Marian Grossman was born in Melbourne on April 16, 1937, the only child of Flight Lieutenant Ernest Grossman and his wife, Amelia (nee Martin). Amelia was a country girl from Porepunkah near Bright, and Ernest also had a rural background. He grew up on a farm at Bowser, near Wangaratta. He learnt the piano and cornet, and often played accompaniment for silent pictures at theatres in the town.
Like many entertainers, Marian had a peripatetic childhood as the air force moved Ernest from place to place. She went to 13 schools, from city to country and back again, before finishing her education at Essendon High School. Tall and athletic, she excelled at running, high jump, swimming and tennis. Then, in her early teens, Henderson found music – or perhaps music found her. Ernest played cornet in the military band, and she would accompany him at home on the piano, playing by ear as she never learnt to read music. Throughout her subsequent career most of the arrangements she made were committed to memory and rarely written down, unless by someone else.
Essendon High was significant for another reason: fellow student Don Henderson, whom Marian would later marry. At first she "couldn't stand him" but they became an item after a school dance, where he was the only boy who asked her to dance who was taller than her. "So I said yes." Like many girls at that time, Marian left school at 15 to learn shorthand, typing and "how to be elegant no matter what the situation" at business college.Marian Henderson at Oxford Falls in Sydney's north in 1962.
Although her parents did not particularly approve of boyfriend Don, Ernest did make him a present of an Hawaiian guitar, which he adapted for rock 'n' roll. Don and Marian formed a band, The Thunderbirds, but Marian soon lost interest and turned to jazz. She was playing piano with a band, and one evening the vocalist failed to appear. Marian stepped up to the microphone, and at 18 her career as a singer began. She was hired as a rock 'n' roll singer for big bands playing dances at suburban town halls, but would persuade them to also incorporate jazz standards, sung her way.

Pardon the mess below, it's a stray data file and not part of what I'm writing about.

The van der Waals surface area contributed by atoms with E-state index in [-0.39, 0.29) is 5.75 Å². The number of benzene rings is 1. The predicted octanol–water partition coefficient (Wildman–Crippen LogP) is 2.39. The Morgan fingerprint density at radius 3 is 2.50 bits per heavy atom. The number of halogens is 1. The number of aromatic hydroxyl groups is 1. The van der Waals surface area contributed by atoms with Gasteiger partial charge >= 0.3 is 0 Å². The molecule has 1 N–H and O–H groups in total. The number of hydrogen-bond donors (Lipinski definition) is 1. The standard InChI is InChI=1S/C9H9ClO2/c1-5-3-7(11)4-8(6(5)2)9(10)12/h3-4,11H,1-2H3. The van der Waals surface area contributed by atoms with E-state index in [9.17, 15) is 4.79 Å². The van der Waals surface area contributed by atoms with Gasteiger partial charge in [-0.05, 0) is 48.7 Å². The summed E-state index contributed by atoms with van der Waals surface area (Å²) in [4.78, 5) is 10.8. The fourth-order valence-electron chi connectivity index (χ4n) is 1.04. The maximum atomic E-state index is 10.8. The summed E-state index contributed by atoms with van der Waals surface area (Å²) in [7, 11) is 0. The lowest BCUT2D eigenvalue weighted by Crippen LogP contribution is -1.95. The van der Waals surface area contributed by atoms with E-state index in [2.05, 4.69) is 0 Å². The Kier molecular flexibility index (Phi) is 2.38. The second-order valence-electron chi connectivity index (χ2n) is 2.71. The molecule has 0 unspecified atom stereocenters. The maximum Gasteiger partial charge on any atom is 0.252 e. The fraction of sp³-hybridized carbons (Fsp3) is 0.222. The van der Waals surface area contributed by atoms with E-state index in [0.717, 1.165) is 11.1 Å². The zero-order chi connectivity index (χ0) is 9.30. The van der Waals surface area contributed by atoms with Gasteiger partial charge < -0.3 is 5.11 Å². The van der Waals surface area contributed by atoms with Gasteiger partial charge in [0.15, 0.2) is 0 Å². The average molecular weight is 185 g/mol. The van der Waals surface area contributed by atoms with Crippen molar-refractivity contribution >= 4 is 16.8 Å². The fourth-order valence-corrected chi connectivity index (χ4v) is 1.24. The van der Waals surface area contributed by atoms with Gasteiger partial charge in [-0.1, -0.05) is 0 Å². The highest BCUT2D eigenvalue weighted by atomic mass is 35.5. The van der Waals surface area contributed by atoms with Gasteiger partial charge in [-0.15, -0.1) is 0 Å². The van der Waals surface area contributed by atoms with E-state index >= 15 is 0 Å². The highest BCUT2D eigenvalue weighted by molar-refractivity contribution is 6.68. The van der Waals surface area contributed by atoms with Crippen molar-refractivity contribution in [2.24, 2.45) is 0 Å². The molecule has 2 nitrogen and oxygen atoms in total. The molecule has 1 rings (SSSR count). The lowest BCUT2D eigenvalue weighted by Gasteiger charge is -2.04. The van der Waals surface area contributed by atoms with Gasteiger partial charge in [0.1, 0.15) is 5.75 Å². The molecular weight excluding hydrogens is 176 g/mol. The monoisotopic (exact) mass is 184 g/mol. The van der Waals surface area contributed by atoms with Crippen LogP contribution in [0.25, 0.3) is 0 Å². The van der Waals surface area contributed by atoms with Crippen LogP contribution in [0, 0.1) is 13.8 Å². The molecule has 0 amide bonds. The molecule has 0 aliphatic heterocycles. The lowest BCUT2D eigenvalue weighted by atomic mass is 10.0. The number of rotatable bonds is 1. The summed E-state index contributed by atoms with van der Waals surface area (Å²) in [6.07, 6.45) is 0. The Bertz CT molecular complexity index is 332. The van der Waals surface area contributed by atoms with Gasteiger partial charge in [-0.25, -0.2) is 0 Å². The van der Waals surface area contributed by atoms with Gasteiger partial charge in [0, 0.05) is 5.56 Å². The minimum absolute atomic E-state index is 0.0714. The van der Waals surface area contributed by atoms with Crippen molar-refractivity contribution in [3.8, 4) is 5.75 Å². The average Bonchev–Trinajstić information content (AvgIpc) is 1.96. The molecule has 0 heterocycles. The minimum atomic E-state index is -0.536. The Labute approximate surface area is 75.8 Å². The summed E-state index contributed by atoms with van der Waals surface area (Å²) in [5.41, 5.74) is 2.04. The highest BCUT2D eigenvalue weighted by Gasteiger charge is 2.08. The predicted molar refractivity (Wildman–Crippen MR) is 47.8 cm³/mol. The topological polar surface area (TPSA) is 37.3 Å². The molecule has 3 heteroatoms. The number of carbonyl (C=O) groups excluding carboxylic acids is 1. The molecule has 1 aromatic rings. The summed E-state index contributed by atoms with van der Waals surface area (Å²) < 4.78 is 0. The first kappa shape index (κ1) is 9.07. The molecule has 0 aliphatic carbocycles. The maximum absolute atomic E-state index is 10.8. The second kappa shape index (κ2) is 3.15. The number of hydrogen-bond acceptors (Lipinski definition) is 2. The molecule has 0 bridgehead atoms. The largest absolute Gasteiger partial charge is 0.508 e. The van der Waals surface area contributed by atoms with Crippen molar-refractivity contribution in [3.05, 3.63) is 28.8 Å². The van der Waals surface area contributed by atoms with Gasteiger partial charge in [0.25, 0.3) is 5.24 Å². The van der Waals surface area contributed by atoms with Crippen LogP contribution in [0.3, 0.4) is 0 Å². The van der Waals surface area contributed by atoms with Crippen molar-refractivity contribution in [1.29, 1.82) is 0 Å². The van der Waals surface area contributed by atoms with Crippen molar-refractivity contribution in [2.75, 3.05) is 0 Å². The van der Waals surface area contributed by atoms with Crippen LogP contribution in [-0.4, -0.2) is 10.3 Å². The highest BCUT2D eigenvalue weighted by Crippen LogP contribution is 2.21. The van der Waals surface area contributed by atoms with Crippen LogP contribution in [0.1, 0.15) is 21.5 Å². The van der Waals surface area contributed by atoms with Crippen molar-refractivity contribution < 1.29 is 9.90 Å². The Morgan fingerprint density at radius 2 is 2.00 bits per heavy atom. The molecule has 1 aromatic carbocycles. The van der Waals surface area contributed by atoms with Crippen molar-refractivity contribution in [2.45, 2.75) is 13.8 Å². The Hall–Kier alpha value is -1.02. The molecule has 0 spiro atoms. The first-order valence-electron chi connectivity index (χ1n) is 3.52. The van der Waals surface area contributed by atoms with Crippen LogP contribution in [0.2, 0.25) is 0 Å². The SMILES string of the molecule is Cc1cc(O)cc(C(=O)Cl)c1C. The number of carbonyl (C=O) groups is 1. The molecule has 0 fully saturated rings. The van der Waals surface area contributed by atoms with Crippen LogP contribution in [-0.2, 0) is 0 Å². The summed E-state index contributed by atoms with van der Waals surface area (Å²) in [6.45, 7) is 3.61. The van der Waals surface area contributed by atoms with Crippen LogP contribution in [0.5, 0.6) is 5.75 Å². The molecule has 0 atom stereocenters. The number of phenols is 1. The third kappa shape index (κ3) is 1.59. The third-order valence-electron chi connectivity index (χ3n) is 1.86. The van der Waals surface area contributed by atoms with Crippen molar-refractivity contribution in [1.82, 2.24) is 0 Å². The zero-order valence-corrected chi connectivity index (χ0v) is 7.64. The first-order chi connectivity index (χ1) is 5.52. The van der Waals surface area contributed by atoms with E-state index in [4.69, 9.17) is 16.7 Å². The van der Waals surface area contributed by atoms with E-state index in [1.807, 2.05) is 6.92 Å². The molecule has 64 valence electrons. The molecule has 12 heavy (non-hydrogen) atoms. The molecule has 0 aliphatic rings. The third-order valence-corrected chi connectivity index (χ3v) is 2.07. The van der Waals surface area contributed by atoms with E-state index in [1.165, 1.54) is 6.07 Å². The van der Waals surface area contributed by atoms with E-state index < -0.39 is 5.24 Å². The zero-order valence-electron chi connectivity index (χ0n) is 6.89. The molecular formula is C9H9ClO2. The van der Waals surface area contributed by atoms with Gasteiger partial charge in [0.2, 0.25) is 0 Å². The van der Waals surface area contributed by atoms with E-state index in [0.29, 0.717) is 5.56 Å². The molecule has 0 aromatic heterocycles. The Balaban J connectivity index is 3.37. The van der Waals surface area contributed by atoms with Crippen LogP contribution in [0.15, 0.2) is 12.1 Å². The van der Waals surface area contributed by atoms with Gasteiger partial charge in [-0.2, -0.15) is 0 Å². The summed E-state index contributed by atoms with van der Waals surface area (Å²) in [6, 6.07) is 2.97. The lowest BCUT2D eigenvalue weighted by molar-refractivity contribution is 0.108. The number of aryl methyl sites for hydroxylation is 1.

The '60s was a fertile time for musicians of many styles, and Henderson soon came across some folkies. Although she had never heard of folk music, she quickly learnt five-string banjo, adapted some to guitar and began singing the style for which she was best known. She and Don had a white wedding "under sufferance" when she was 21 and, gathering their courage, moved to Sydney to escape her parents, whom she described as tyrannical. Don encouraged Marian, writing her poetry and songs, however they divorced, regretfully but amicably, in 1962.
Some time before, Marian and Don had met Tom Baker on Glebe Bridge. Driving across it one day they saw a Bugatti, which was a rare sight, so they turned around and chased it and met its owner. They all became very good friends; after the divorce she and Baker were married, but Marian kept the surname Henderson for performing as she was already known by it. Their only child, Ben, was born in 1967. However, in 1970 Baker fell ill and died, and Marian's life changed.
She told fellow musician and historian Alex Hood, in recordings he made in 2002, now archived at the NLA, "working as a single mother to put shoes on my son, pay off mortgage, I put up with a lot." Sexual discrimination, and advancement via the casting couch, were rife in the industry (Now, she told Hood, "I could sue the bastards.") But Henderson was a fighter, determined to carry on, and do things her way. For the next decade she worked in television, made recordings, including the Cameo album (which disappointed her – it was in at lunchtime and out by dinner, she remembered, with no time for revision) and many hundreds of live performances.
The second act of Henderson's life began in the late 1970s, with a move away from Sydney to laid-back Lismore. Her son was nine, and she effectively retired from music. Her final big tour was for the (then) Arts Council, driving the length and breadth of NSW by herself in her Ford Escort. Mother and son settled into a quieter way of life, but Henderson was deeply artistic and soon was studying visual arts, costume design, and then teaching painting and music. After eight years she moved to Nimbin, to have more space. The little town's art scene was an attraction, and she knew many people there.
Henderson remained a modest and very private person, with some inherent contradictions. According to Ben she didn't really enjoy the company of large numbers of people at the same time … but she came alive on stage: "If she could have got away with just being a recording star she may have done that, although I also know she enjoyed revving up a crowd." In her later years Henderson lived independently, and had a great circle of friends. She loved camping, the beach, and her gardens were renowned. Music remained her passion, and she would "try out" all types of contemporary music, even if it was not to her taste.
Three years before she died, Marian Henderson was diagnosed with cancer. She declined surgery, in order to live the best life she could for as long as possible. In her final six months she lived with Ben and his wife Madonna at Mt Mee, inland from Caboolture. After her death, a large group of friends gathered at her beloved Brunswick Heads, to celebrate her life and music, and to scatter her ashes onto the sea.